The report, conducted by former energy minister and Tory MP for Kingswood Chris Skidmore, looked at whether the UK would be able to reach net zero by 2050 based on current policies and guidelines.
And it’s not looking good. Skidmore’s report said the UK is “falling behind” and needs “a new approach”, warning the country risks missing out on its targets if there isn’t enough incentive to invest in renewable energy.
However, climate campaigners say the review itself is unambitious in its method of using constructive suggestions rather than hard-hitting demands for how net zero can be achieved.
Greenpeace UK’s policy director Doug Parr said: “Whilst there is much useful analysis of the problem the review stops short of recommending the kind of muscular policies that would really drive change towards the massive growth in renewables which will be necessary.”
Parr said he hoped ministers will finally listen to the benefit of achieving net zero, both for the climate and for the economy now that it’s coming from “one of the governing party’s own MPs”.
He added: “We should stop faffing about and get on with it.”
The report calls for 25 actions within the next two years to reach net zero. But, here are the key things to take away from the review.
1. The government must increase transparency for the public
While there is “widespread support” for a net zero transition, there is a lack of clear information on cost and implementation and the public is unaware of how to make the transition, Skidmore has said.
The review calls for the government to put “public engagement at the heart of its work on net zero” so people can “understand the changes that are happening and being planned”.
Skidmore called for a public engagement strategy, which would improve and increase the information available to the public, as well as a carbon calculator to provide people with the information they need to make informed individual decisions.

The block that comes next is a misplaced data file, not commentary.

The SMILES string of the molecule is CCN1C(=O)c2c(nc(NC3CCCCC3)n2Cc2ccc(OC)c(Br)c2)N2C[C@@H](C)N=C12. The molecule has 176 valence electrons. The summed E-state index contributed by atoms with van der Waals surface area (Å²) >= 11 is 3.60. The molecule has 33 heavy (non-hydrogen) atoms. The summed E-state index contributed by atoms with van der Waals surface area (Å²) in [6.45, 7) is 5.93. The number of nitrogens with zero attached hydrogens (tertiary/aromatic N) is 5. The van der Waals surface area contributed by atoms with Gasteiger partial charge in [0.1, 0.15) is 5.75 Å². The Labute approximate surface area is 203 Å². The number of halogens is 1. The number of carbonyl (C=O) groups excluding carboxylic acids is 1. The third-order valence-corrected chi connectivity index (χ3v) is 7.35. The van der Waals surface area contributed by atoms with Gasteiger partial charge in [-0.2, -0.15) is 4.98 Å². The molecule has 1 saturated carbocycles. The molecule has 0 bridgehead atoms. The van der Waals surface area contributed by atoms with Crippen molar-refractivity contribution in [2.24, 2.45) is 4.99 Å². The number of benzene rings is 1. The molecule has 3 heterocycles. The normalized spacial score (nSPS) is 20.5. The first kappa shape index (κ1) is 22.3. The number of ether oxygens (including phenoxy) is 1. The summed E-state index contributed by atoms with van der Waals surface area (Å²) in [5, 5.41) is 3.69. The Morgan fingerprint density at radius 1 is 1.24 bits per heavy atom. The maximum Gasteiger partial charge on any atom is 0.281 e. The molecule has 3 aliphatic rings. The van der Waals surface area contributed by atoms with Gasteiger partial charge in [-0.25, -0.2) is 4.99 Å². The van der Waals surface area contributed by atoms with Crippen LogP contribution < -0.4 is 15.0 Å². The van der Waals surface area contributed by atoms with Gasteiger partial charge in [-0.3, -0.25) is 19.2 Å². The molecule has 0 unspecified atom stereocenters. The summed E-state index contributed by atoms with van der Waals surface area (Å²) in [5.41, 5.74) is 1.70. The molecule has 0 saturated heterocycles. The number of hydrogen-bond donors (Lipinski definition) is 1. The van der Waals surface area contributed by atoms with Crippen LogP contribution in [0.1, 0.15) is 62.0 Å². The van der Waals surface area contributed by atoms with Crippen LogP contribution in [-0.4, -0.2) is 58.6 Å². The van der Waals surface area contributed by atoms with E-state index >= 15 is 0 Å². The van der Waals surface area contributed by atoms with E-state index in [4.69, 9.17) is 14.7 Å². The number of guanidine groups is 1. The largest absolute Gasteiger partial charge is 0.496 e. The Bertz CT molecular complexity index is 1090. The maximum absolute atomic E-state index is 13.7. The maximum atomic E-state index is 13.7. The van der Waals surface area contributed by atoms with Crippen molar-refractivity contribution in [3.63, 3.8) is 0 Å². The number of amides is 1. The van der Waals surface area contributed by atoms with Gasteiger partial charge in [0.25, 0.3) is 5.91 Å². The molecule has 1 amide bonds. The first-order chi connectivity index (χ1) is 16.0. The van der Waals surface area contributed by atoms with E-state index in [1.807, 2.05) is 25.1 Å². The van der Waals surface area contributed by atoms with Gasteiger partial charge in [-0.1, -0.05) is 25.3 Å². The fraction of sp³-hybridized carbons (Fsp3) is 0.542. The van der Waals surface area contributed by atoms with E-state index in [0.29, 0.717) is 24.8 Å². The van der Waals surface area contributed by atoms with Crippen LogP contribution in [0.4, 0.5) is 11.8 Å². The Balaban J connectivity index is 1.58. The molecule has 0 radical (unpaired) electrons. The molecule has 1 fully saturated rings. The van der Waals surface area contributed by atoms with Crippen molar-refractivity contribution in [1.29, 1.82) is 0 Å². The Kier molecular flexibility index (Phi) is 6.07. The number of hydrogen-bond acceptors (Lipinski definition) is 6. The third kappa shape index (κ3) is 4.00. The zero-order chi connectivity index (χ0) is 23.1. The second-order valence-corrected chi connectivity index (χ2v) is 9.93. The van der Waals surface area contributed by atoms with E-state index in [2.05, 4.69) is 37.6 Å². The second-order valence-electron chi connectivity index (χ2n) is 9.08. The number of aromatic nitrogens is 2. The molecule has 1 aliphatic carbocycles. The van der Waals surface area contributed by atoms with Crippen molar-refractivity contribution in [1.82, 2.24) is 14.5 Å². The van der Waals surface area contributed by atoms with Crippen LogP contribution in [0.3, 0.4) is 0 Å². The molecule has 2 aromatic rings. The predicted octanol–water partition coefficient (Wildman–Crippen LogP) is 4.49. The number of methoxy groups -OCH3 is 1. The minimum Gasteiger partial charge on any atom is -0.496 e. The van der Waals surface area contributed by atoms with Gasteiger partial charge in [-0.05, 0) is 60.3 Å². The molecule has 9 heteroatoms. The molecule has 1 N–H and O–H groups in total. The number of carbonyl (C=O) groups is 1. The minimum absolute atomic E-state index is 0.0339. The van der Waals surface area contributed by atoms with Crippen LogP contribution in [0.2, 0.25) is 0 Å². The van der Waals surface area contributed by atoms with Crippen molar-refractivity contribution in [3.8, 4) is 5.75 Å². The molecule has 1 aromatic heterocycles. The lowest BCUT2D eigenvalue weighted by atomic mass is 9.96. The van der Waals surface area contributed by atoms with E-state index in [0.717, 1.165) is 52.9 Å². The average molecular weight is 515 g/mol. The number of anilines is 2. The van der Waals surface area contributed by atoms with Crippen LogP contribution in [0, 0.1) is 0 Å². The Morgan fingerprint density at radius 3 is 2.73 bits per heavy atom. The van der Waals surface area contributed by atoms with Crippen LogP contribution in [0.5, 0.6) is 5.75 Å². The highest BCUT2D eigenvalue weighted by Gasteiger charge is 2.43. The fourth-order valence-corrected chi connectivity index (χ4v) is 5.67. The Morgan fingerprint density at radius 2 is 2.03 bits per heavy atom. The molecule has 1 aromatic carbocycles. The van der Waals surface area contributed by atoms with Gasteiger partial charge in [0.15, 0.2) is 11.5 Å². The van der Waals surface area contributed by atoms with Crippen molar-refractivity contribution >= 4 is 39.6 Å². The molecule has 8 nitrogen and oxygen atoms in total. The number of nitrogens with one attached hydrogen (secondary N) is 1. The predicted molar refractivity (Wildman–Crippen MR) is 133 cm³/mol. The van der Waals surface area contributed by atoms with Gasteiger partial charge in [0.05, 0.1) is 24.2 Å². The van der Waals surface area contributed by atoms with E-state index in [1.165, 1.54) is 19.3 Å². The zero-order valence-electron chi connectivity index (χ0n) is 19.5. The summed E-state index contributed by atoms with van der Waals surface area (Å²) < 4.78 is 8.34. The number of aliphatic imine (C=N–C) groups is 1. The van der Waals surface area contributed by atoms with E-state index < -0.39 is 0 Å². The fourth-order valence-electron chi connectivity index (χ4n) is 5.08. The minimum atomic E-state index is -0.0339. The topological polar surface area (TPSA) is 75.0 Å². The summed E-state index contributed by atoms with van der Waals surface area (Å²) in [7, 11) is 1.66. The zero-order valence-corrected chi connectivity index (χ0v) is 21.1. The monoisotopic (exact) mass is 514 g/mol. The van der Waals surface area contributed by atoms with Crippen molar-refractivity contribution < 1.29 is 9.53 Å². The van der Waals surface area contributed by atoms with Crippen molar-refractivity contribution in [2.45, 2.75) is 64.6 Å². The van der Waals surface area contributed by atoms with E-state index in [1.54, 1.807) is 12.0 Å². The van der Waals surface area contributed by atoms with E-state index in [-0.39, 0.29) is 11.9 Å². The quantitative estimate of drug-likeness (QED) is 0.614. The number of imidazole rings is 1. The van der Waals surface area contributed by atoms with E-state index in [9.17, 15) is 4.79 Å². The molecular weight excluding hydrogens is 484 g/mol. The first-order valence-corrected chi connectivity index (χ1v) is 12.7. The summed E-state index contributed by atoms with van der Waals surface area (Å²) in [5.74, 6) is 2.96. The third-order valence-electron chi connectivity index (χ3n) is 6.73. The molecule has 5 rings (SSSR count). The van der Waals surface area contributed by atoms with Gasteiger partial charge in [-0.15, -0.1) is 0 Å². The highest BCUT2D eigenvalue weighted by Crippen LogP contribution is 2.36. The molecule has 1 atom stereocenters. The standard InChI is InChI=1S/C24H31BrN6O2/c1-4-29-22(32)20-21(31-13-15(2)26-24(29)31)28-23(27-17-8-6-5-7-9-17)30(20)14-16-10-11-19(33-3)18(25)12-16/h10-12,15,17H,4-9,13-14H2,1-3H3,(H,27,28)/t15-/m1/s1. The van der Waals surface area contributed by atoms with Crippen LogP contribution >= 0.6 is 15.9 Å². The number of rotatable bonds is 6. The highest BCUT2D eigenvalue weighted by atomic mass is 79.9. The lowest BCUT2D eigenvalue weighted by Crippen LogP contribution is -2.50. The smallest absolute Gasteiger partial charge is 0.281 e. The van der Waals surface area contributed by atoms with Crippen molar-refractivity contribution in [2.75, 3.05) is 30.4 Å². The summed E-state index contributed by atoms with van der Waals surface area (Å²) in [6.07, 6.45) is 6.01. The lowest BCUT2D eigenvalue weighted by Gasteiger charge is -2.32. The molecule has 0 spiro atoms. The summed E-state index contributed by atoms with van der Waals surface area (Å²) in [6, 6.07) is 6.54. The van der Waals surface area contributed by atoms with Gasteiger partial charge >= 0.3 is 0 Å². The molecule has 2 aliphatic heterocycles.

2. Net zero is the biggest economic opportunity of this century
One of the things the report is most consistent about is how net zero can benefit us economically.
“We have heard from businesses that economic opportunities are being missed today because of weaknesses in the UK’s investment environment – whether that be skills shortages or inconsistent policy commitment,” Skidmore wrote in the report.
The review said investing in net zero will be cheaper in the long-run than delaying and the UK should take advantage of the economic opportunities provided by achieving net zero, which includes an estimated 2 per cent growth in GDP, new jobs, increased economic activity, reduced fossil fuel imports, and cheaper household bills – as well as being good for the environment.
The report was commissioned by former prime minister Liz Truss to review the government’s actions on net zero, particularly ensuring all net zero policies were also “pro-growth and pro-business”.
“There is no future economy but a green economy,” the report says.
All of Skidmore’s recommendations will not happen without a “change in the government’s approach to delivering net zero”.